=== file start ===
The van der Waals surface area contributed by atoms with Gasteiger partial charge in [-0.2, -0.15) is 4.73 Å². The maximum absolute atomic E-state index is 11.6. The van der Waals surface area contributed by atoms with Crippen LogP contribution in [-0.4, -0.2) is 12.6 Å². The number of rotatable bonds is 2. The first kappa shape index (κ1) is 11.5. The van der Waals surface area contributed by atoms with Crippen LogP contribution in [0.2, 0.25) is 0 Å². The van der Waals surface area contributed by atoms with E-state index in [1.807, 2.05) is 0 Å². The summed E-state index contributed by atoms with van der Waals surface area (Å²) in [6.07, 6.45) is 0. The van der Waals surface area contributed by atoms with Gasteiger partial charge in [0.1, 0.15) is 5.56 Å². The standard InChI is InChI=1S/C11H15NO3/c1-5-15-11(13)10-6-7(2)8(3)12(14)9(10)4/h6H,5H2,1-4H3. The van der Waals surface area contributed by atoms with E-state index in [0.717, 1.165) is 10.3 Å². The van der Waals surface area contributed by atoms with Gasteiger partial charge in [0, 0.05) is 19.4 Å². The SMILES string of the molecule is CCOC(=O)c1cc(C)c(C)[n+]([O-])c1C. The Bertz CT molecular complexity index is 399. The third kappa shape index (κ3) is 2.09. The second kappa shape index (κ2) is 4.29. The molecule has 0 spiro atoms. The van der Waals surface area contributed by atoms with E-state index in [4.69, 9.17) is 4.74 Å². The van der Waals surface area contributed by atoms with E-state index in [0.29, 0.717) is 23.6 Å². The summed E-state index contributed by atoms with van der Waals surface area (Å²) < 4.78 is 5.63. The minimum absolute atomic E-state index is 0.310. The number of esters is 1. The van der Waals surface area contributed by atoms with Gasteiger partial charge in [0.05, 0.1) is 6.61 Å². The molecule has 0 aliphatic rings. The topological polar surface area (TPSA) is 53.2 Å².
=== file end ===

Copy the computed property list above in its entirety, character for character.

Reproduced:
The van der Waals surface area contributed by atoms with Gasteiger partial charge in [-0.2, -0.15) is 4.73 Å². The maximum absolute atomic E-state index is 11.6. The van der Waals surface area contributed by atoms with Crippen LogP contribution in [-0.4, -0.2) is 12.6 Å². The number of rotatable bonds is 2. The first kappa shape index (κ1) is 11.5. The van der Waals surface area contributed by atoms with Crippen LogP contribution in [0.2, 0.25) is 0 Å². The van der Waals surface area contributed by atoms with E-state index in [1.807, 2.05) is 0 Å². The summed E-state index contributed by atoms with van der Waals surface area (Å²) in [6.07, 6.45) is 0. The van der Waals surface area contributed by atoms with Gasteiger partial charge in [0.1, 0.15) is 5.56 Å². The standard InChI is InChI=1S/C11H15NO3/c1-5-15-11(13)10-6-7(2)8(3)12(14)9(10)4/h6H,5H2,1-4H3. The van der Waals surface area contributed by atoms with E-state index in [0.717, 1.165) is 10.3 Å². The van der Waals surface area contributed by atoms with Gasteiger partial charge in [0, 0.05) is 19.4 Å². The SMILES string of the molecule is CCOC(=O)c1cc(C)c(C)[n+]([O-])c1C. The Bertz CT molecular complexity index is 399. The third kappa shape index (κ3) is 2.09. The second kappa shape index (κ2) is 4.29. The molecule has 0 spiro atoms. The van der Waals surface area contributed by atoms with E-state index in [4.69, 9.17) is 4.74 Å². The van der Waals surface area contributed by atoms with E-state index in [0.29, 0.717) is 23.6 Å². The summed E-state index contributed by atoms with van der Waals surface area (Å²) < 4.78 is 5.63. The minimum absolute atomic E-state index is 0.310. The number of esters is 1. The van der Waals surface area contributed by atoms with Gasteiger partial charge in [0.05, 0.1) is 6.61 Å². The molecule has 0 aliphatic rings. The topological polar surface area (TPSA) is 53.2 Å².